City of Yellowknife Territorial Election Questions and Answers

The City of Yellowknife has developed a Territorial Election Platform much like the Yellowknife Chamber of Commerce and asked all candidates running within Yellowknife four (4) questions ranging from community underfunding to social support to economic development. Below you will find the questions, some background information and my responses. I welcome any comments or questions you might have regarding these four topic maters. I can be reached anytime through my contact page. You can also see all my responses to election questionnaires on the updates page of this website.

Community Government Underfunding

Community Government Underfunding Background

In 2014, the Government of the Northwest Territories (GNWT) department of Municipal and Community Affairs (MACA) and the Northwest Territories Association of Communities (NWTAC) completed a review of community funding policies with the participation of a stakeholders group of community leaders and administrators representing a cross-section of Northwest Territories (NWT) communities. The Funding review process was completed in a transparent, inclusive and comprehensive manner.

As the Minister of MACA noted in his Minister’s statement on February 27, 2019: “It started us on the path towards more accurate and detailed information for both the department and community governments, and a clear and defendable approach to calculating community government funding needs. The review also identified a large difference between current funding levels and full needs-based funding.”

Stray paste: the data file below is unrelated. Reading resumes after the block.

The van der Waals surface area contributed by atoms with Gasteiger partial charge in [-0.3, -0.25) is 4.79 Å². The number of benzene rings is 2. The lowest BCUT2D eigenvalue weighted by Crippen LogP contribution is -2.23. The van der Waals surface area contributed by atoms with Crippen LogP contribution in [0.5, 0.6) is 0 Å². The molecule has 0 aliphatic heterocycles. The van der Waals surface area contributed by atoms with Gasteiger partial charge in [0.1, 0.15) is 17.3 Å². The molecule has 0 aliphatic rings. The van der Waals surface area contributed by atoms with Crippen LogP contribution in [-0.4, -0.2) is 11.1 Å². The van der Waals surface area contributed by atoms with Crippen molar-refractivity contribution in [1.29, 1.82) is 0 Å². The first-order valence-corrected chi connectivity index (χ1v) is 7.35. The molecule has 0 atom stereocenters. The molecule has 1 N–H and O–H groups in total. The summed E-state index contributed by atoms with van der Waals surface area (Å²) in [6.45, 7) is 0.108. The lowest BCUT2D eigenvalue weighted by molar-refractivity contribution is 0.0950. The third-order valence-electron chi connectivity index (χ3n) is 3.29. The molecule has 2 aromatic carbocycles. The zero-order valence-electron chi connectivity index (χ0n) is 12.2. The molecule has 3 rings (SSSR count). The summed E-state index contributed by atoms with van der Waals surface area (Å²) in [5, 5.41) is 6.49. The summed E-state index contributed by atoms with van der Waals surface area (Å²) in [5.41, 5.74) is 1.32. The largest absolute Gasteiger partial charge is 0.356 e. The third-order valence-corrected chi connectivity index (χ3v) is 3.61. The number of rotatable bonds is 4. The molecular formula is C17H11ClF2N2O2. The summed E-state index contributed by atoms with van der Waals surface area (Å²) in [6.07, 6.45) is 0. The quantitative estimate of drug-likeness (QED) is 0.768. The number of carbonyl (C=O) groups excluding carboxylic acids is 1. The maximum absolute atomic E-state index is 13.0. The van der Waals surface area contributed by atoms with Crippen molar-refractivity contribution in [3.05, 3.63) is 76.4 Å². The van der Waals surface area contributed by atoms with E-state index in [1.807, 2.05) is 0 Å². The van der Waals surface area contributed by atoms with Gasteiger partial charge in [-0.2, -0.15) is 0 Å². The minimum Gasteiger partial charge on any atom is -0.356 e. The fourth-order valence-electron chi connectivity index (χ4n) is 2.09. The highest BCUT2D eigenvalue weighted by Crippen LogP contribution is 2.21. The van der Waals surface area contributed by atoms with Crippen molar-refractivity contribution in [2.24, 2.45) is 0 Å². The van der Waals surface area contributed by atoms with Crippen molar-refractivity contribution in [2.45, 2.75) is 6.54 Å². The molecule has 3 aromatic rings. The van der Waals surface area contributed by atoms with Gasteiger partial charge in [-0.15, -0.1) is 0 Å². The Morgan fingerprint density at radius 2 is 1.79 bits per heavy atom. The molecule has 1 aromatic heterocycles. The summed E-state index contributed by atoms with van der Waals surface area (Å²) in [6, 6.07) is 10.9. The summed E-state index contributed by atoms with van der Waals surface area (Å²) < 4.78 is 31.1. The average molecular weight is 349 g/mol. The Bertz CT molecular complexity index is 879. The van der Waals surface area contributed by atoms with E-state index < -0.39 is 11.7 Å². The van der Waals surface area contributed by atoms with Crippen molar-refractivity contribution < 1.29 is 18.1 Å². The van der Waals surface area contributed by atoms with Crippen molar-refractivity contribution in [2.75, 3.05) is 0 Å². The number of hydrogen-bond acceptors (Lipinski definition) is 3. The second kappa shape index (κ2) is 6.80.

The review found that communities in the NWT were underfunded by $40 million annually. Since the review, there have been small increases but no implementation plan to close the underfunding gap. This shortfall makes it difficult for communities to effectively deliver essential services, maintain infrastructure and assets, and be resilient for future challenges. In addition, as the Conference Board of Canada’s 2015 report (Economic Impacts of Community Spending on the Territorial Economy) calculated, by closing the community funding gap, 220 additional permanent jobs across the Northwest Territories would be created.

What is your position on the current funding formula for community governments? What steps will you take to ensure that communities are funded fairly?